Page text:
The likes of Matt Drudge and Alex Jones have been banging the drum to create fear among U.S. citizens that radiation from Japan’s Fukushima nuclear disaster will reach North America. Now Neil Katz poses the same question for a mainstream outlet, CBS News. The conclusion he posts is:
“As for America, experts say for now we are in the clear. ‘It is true that radiation emanating from Japan is moving across the Pacific and it’s feasible that one could detect those radiation levels in California,’ says [Dr. Cham] Dallas. ‘But it’s certain that it wouldn’t be dangerous.'”
Do any disinformation readers have expertise in radiation safety issues? Can we be so certain that there is no danger as Dr. Dallas suggests? Please post your thoughts in the comments.
Here’s some more of Katz’s story:
As conditions worsen at four nuclear reactors in Japan, many here and abroad are worried about the health risks of radiation.
What are they?
There are two main fears: first the release of radioactive iodine which can cause thyroid cancer. Some has already been released into the atmosphere, but Japanese health officials hope to stay ahead of it.
The government plans to distribute potassium iodide pills that can keep radioactive iodine from being taken up by the thyroid gland and causing cancer.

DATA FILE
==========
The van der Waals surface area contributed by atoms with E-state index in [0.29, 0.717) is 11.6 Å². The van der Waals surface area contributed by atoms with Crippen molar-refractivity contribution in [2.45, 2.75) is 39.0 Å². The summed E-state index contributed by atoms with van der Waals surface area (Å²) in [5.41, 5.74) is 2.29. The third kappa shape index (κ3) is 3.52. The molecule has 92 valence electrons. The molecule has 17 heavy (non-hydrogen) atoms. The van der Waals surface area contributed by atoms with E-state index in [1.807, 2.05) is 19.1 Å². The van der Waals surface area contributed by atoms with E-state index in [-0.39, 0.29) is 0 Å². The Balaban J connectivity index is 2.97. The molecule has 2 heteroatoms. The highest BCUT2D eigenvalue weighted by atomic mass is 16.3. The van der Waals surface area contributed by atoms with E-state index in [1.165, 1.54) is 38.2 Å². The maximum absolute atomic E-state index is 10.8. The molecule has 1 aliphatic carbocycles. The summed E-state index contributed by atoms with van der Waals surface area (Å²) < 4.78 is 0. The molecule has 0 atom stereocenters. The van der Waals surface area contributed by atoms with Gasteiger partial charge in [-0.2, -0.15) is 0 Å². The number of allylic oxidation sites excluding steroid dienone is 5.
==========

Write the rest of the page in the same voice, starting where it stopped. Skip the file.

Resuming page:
“Those are all preventable cancers” if the protective pills are taken right after exposure, said University of New Mexico radiologist Dr. Fred Mettler.
The government has also asked about 180,000 people to leave a 19-mile area around the leaking plants at Fukushima on Japan’s east coast. Those who remain have been asked to wear face masks and stay indoors.
But wind and rain could complicate matters.
Officials in Ibaraki, a neighboring prefecture just south of the Fukushima plant which was severely damaged during the 9.0 earthquake which rocked Japan on March 11, said up to 100 times the normal levels of radiation were detected Tuesday. While those figures are worrying if there is prolonged exposure, they are far from fatal.
Tokyo reported slightly elevated radiation levels, but officials said the increase was too small to threaten the 39 million people in and around the capital, about 170 miles away.
So far, the broad radiation danger has been very small, according to Dr. Cham Dallas, University of Georgia professor of public health who studied the 1986 Chernobyl meltdown in Ukraine…
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